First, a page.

For the first time in seventeen years, Iceland’s two main whaling companies won’t resume whale hunting. The announcement concerns this year’s season but could carry into the future.
Why you should be more afraid of a hunter than a wild boar
In seguito alle proteste delle organizzazioni animaliste la proposta di cacciare i cinghiali 365 giorni l’anno senza piano di gestione non è stata presentata.
Wild boars (Sus scrofa) are ugly and bad; they destroy crops and threaten people’s lives. This is how media often depict them. But let’s find out why they provoke such scaremongering.
Why there are so many wild boars
At the beginning of the last century, wild boars roamed only a few areas of Italy. From the 1950’s, the number of individuals steadily increased, also thanks to their incredible adaptability. However, it was not only a natural phenomenon: many responsibilities are ascribable to hunters and institutions. Wild boar introductions for hunting exacerbated the problem. In fact, many large and prolific wild boars from East Europe have been introduced over the years. Moreover, most of natural predators of these ungulates, such as wolves, have been killed off.
Wild boar rearing and reintroduction for hunting purposes
In Italy, and Europe, there are numerous wild boar farms for hunting and food purposes. A practice that should be banned is foraging, i.e. a constant food offer aimed at luring wild boars to consequently hunt them. This alters wild boars’ biological balance, making them less subjected to natural selection. In order to decrease the number of these animals, repopulation actions need to be stopped.
Hunting is not a solution
In the face of the increasing number of wild boars, most of people invoke their killing. It’s rather ironic that the cause of the problem – hunt – is also considered to be the solution. Despite wild boar hunting has been carried out for many years, the number of individuals has not decreased, especially in the areas where killings are carried out. Hunting causes the social destruction of wild boar packs, leading to the dispersion of individuals and favouring the reproduction of young females. Numerous studies, including those carried out by Vassant in France and by Moretti in Switzerland, shows that hunting pressure increases the proliferation of ungulates. Indeed, bloodless solutions would be way more effective.
It is thus possible to prevent damages caused by wild boars through different solutions, such as the instalment of electrified fences in order to protect crops. Another solution is sterilisation, carried out through a specific vaccine called GonaCon, able to guarantee a long-lasting effect.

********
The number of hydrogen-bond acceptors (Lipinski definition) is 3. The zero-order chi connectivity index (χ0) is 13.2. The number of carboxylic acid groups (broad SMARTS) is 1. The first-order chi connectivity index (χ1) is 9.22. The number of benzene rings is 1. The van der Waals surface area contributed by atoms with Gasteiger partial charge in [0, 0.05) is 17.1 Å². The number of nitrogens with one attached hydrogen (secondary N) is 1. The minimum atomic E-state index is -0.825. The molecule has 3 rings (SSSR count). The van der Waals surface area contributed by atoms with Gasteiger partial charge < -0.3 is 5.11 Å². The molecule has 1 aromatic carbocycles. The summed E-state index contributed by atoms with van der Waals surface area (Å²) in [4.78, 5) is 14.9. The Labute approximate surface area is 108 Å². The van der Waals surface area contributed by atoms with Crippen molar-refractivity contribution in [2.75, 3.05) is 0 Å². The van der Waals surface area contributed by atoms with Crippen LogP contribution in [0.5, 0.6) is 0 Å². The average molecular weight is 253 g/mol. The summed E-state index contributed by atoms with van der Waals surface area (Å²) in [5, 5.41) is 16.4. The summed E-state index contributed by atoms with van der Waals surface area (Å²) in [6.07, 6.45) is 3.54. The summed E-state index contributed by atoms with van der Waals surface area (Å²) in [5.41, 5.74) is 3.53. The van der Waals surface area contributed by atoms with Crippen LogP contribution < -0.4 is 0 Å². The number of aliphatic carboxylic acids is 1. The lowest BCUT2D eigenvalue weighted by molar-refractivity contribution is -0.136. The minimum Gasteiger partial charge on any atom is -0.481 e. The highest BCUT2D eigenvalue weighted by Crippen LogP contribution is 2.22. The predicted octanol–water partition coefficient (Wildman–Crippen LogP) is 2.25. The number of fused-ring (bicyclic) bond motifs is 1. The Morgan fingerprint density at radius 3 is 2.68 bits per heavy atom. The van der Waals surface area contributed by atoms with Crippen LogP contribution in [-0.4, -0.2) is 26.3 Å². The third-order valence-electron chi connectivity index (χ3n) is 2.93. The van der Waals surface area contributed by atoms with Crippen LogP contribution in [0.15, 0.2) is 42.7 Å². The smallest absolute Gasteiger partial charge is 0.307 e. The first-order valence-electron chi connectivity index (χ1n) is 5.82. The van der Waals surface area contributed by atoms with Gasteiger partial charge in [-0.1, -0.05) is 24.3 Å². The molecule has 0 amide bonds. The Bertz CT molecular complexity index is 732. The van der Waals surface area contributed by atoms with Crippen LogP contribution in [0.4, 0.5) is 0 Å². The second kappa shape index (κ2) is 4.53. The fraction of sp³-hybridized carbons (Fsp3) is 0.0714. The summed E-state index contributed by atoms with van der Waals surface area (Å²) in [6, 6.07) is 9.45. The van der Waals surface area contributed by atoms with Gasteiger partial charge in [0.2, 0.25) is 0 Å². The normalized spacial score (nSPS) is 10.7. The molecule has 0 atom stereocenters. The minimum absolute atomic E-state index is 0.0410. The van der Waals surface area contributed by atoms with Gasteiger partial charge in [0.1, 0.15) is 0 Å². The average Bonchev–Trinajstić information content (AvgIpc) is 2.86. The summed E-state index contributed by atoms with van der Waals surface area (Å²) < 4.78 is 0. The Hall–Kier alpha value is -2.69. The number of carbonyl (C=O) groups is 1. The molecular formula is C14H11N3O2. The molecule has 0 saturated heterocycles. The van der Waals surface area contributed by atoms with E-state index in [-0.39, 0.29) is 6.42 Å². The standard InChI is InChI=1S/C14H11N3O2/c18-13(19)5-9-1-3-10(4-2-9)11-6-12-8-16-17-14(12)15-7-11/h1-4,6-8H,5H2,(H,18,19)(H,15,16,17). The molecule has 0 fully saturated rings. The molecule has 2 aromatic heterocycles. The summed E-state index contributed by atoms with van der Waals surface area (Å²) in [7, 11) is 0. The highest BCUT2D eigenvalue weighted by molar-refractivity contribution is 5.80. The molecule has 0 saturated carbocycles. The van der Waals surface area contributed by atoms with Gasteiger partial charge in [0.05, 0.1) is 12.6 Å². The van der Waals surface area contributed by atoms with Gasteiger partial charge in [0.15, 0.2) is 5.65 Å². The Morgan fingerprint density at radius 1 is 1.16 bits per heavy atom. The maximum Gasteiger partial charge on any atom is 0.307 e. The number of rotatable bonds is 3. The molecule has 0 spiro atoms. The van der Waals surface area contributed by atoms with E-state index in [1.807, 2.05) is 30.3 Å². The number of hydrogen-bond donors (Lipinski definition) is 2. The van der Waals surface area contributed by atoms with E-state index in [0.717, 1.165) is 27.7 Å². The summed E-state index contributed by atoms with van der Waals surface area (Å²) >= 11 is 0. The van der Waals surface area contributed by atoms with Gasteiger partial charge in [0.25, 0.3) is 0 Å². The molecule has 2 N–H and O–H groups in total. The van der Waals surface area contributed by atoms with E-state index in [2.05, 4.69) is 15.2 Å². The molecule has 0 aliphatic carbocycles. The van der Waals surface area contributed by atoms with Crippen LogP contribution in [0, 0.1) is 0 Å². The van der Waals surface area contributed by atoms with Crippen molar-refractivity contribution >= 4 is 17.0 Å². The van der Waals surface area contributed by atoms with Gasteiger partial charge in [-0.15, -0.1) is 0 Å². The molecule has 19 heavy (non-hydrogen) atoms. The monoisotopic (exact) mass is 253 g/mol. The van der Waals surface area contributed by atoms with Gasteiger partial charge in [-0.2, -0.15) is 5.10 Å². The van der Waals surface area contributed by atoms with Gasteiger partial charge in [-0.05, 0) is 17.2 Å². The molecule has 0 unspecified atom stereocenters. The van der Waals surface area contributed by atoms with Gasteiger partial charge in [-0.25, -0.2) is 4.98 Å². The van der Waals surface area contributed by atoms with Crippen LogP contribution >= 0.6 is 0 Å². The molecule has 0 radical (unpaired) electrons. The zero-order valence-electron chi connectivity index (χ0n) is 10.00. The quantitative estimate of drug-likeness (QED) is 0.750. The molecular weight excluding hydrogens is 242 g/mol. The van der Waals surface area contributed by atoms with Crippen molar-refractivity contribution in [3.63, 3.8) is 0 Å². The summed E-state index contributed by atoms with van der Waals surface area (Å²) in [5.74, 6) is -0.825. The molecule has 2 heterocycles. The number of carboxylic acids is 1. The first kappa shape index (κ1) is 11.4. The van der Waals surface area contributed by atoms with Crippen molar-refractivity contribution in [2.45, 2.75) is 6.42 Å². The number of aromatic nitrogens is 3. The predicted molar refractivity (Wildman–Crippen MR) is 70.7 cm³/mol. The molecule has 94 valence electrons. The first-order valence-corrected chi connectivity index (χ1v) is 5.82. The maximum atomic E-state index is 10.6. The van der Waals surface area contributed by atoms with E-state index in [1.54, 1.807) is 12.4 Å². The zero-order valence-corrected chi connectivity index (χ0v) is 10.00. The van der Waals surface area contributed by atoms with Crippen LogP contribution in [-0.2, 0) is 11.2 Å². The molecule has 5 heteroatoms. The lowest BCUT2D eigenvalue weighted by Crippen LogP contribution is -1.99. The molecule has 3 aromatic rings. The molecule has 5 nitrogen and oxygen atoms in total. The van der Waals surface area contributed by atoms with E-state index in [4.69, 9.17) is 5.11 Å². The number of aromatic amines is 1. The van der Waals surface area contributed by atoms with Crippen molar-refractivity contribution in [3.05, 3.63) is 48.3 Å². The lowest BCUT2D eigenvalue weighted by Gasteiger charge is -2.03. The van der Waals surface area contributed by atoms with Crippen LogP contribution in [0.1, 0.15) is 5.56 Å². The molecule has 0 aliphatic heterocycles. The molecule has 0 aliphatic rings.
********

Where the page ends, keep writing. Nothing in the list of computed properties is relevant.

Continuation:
Wild boars and hunters. Which ones are more dangerous?
Over the past few months, we’ve heard of deadly attacks by wild boars towards people. It is not clear how many people have been killed by wild boars in Italy, but the figures of people killed or injured in accidents linked to hunt are certain. Since 2007, according to Associazione Vittime della Caccia, 1,000 people died due to hunting. It’s clear that wild boars are not actually threatening the safety of Italian people, but hunters are.
Face to face with a wild boar. What to do
Wild boars are big, powerful, and potentially dangerous creatures. However, let’s recall that they are mainly herbivores, they are not predators, they are mild and smart, and when they meet people, their instinct pushes them to run away. This does not happen when they feel threatened, particularly in presence of their cubs. The best thing to do is to stop and wait for them to move first – they most probably will run into the forest.
Cruelty to animals and people
There are about 700,000 hunters, out of 60 million Italians. It is still not clear why the government allows these armed people to threaten the population. “Cruelty to animals is training for cruelty against men”, said Ovid, yet the ban on hunting seems to be utopic.
Robust campaigning by animal rights activists has led Zambia to cancel plans to kill thousands of hippos, whose population in the country is one of the largest in the world.
Tourist attractions, trophies to be hunted and skeletons to be sold. This is what lions are used as in breeding facilities in South Africa, where they’re not only mistreated but also endangered.
Zambia wants to allow culling of hippos in the Luangwa River, and safari companies are already advertising to hunters. Though there is no evidence of overpopulation, 250 hippos a year could be killed.
Indigenous Maasai people have been ordered to leave their homeland in Tanzania’s Serengeti Park for it to be turned into a hunting ground for tourists, a report highlights.
South Sudan has banned all forms of wildlife hunting, the National Conservation Agency stated. A progressive step for a country still facing civil war.
The Canadian province of British Columbia has banned grizzly bear hunting in all its forms. According to the Environment Minister, bears are worth more alive.
Two West Indian manatees will return to Guadeloupe National Park. This is the first time the species will be reintroduced in the area.
Long-finned pilot whales have been hunted in the Faroe Islands for centuries, in a yearly event known as Grindadráp. Yet the sustainability and safety of this practice have been called into question.